Moody’s Investors Service called the second-quarter a “critical test” for liquidity facilities supporting the variable-rate demand market. So kudos all around, for the market passed with “near-universal success.”

“Almost all public finance issuers successfully resolved their expiring bank facilities in the first half of 2011, with many issuers having multiple options available to them,” Moody’s said in a report to be published Monday.

A record $130 billion of liquidity facilities supporting VRDNs is set to expire in 2011. The second quarter was expected to be by far the busiest time as 567 facilities worth $40 billion expired, and that raised the prospect of renewal risk for borrowers across the country.

For an issuer that can’t find a renewal, the threat can be “severe and rapid credit deterioration,” the Moody’s report says.

Issuers are typically forced to sell penalty-rate bonds to a bank facility provider that would amortize more quickly than planned, causing distress for issuers lacking the resources to cover the debt.

The wave of expirations caused deep concern last year just as mass default predictions dominated the headlines. But as the default predictions came to naught, so too have fears about renewal risk.

Nearly four-fifths of expiring liquidity facilities were renewed or replaced in the first half of 2011, though the renewal-replacement rate fell to 78% in the second-quarter from 85%.

In the remaining 22% of cases, debt was refunded by issuing bonds in public offerings, or through private placements and direct loans — two alternatives which have been growing.

Some participants have said a lack of issuance in 2011 helped banks to focus on expiring facilities as a way to keep business up. Just $4.95 billion of new VRDNs were issued from January to June, compared with $8.34 billion in the first half of 2010 and $16.8 billion in the first half of 2009, according to Thomson Reuters.

But Thomas Jacobs, senior credit officer at Moody’s, said making sure renewals and replacements run smoothly goes deeper than that.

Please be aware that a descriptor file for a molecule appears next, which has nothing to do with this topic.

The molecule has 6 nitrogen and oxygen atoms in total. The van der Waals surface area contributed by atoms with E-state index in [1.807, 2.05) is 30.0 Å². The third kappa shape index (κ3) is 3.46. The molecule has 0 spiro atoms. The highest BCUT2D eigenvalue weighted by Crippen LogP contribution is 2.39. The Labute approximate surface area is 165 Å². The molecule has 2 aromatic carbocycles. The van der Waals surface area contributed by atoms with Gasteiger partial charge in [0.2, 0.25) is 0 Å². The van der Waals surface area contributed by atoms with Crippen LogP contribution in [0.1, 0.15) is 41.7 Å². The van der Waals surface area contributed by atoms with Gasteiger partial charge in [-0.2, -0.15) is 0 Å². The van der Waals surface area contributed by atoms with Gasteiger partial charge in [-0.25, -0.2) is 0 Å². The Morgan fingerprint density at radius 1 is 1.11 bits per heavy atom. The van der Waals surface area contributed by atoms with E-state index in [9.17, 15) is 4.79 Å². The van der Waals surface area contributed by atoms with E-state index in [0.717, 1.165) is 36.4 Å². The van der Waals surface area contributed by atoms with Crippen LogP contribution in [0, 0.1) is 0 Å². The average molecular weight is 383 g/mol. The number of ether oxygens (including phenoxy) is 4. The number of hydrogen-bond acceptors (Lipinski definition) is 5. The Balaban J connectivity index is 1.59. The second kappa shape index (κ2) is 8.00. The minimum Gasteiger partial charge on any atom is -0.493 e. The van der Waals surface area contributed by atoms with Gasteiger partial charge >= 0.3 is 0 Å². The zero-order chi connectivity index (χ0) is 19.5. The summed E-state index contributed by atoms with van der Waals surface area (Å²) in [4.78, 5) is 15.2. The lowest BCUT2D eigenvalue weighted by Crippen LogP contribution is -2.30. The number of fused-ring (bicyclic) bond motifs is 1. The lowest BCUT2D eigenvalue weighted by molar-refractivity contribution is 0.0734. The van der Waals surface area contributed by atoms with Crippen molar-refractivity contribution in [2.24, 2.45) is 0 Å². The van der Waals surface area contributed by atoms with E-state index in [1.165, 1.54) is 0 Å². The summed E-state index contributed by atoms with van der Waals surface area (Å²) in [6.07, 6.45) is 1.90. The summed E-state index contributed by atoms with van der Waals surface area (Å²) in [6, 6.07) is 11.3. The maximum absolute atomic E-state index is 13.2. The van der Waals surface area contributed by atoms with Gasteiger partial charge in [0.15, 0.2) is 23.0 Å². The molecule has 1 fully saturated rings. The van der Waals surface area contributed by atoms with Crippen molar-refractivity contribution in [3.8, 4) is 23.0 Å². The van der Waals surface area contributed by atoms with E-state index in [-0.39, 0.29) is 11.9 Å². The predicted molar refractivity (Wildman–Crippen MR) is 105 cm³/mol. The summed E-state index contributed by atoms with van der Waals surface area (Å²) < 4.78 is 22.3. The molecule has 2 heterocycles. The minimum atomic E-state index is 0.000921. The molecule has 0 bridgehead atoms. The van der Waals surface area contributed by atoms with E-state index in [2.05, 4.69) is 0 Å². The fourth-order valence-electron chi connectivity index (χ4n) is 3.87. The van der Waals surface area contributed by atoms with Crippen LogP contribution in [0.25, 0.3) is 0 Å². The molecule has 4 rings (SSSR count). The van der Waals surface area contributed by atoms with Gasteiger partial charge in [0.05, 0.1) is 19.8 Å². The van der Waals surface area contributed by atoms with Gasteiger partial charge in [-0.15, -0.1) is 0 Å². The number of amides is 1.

“The market had to focus on these expirations — it’s not optional,” Jacobs said Friday. “These are transactions that have to be taken care of and maintained.”

Expiring liquidity facilities include letters of credit, lines of credit, and standby purchase agreements.

Since the financial crisis, the landscape of supporter providers has been dominated by a small number of U.S. banks, namely JPMorgan, Wells Fargo, and Bank of America Merrill Lynch. Some newcomers to the top-10 list of LOC providers include RBC Capital Markets, U.S. Bank, and Northern Trust.

Moody’s senior analyst Robert Azrin said a liquidity facility cost as little as 10 basis points before the financial crisis, whereas in 2011 “we’ve been seeing 50, 60, 70 basis points, and for lower-rated issuers it’s higher.”

The smooth transition in the second-quarter should set the tone for the coming years, but a number of challenges still lie ahead, Moody’s said. These include the potential for a large municipal default, a shift in expectations for default rates, or sovereign-credit troubles in developed nations that could discourage banks from providing credit or liquidity.

Problems with the renewal and replacement process could also develop if the small number of banks that provide these services change their tune.

Basel III, the Dodd-Frank Wall Street Reform Act, and the Consumer Protection Act, could also prove problematic in causing uncertainty in the coming years.

“Key components of the Basel III accords such as the 'liquidity coverage ratio’ for banks would not affect the municipal market in the near term,” Moody’s said. “However, it remains to be seen whether other elements of Basel III and the Dodd-Frank legislation could cause banks to reevaluate their commitment to the municipal market.”

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